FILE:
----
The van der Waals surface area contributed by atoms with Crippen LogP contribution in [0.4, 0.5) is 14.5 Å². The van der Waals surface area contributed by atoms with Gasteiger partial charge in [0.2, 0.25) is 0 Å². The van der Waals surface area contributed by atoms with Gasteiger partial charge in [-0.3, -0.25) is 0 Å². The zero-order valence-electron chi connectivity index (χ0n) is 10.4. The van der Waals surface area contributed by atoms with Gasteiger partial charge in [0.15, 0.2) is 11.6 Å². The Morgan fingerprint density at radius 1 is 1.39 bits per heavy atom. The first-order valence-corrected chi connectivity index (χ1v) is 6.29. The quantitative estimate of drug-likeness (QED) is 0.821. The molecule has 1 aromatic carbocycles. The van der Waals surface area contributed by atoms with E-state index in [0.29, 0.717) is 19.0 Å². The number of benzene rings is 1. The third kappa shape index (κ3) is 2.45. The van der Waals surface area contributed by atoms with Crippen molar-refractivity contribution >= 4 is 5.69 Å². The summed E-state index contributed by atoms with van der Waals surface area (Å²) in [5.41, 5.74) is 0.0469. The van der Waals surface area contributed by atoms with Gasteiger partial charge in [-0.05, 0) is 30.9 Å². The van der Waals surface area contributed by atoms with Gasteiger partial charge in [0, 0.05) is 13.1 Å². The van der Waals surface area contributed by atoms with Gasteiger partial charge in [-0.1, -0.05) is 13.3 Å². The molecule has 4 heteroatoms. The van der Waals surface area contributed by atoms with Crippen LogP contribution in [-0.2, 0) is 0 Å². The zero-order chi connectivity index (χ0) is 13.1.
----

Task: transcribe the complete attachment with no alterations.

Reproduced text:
The van der Waals surface area contributed by atoms with Crippen LogP contribution in [0.4, 0.5) is 14.5 Å². The van der Waals surface area contributed by atoms with Gasteiger partial charge in [0.2, 0.25) is 0 Å². The van der Waals surface area contributed by atoms with Gasteiger partial charge in [-0.3, -0.25) is 0 Å². The zero-order valence-electron chi connectivity index (χ0n) is 10.4. The van der Waals surface area contributed by atoms with Gasteiger partial charge in [0.15, 0.2) is 11.6 Å². The Morgan fingerprint density at radius 1 is 1.39 bits per heavy atom. The first-order valence-corrected chi connectivity index (χ1v) is 6.29. The quantitative estimate of drug-likeness (QED) is 0.821. The molecule has 1 aromatic carbocycles. The van der Waals surface area contributed by atoms with E-state index in [0.29, 0.717) is 19.0 Å². The number of benzene rings is 1. The third kappa shape index (κ3) is 2.45. The van der Waals surface area contributed by atoms with Crippen molar-refractivity contribution >= 4 is 5.69 Å². The summed E-state index contributed by atoms with van der Waals surface area (Å²) in [5.41, 5.74) is 0.0469. The van der Waals surface area contributed by atoms with Gasteiger partial charge in [-0.05, 0) is 30.9 Å². The van der Waals surface area contributed by atoms with Gasteiger partial charge in [0, 0.05) is 13.1 Å². The van der Waals surface area contributed by atoms with Gasteiger partial charge in [-0.1, -0.05) is 13.3 Å². The molecule has 4 heteroatoms. The van der Waals surface area contributed by atoms with Crippen LogP contribution in [-0.2, 0) is 0 Å². The zero-order chi connectivity index (χ0) is 13.1.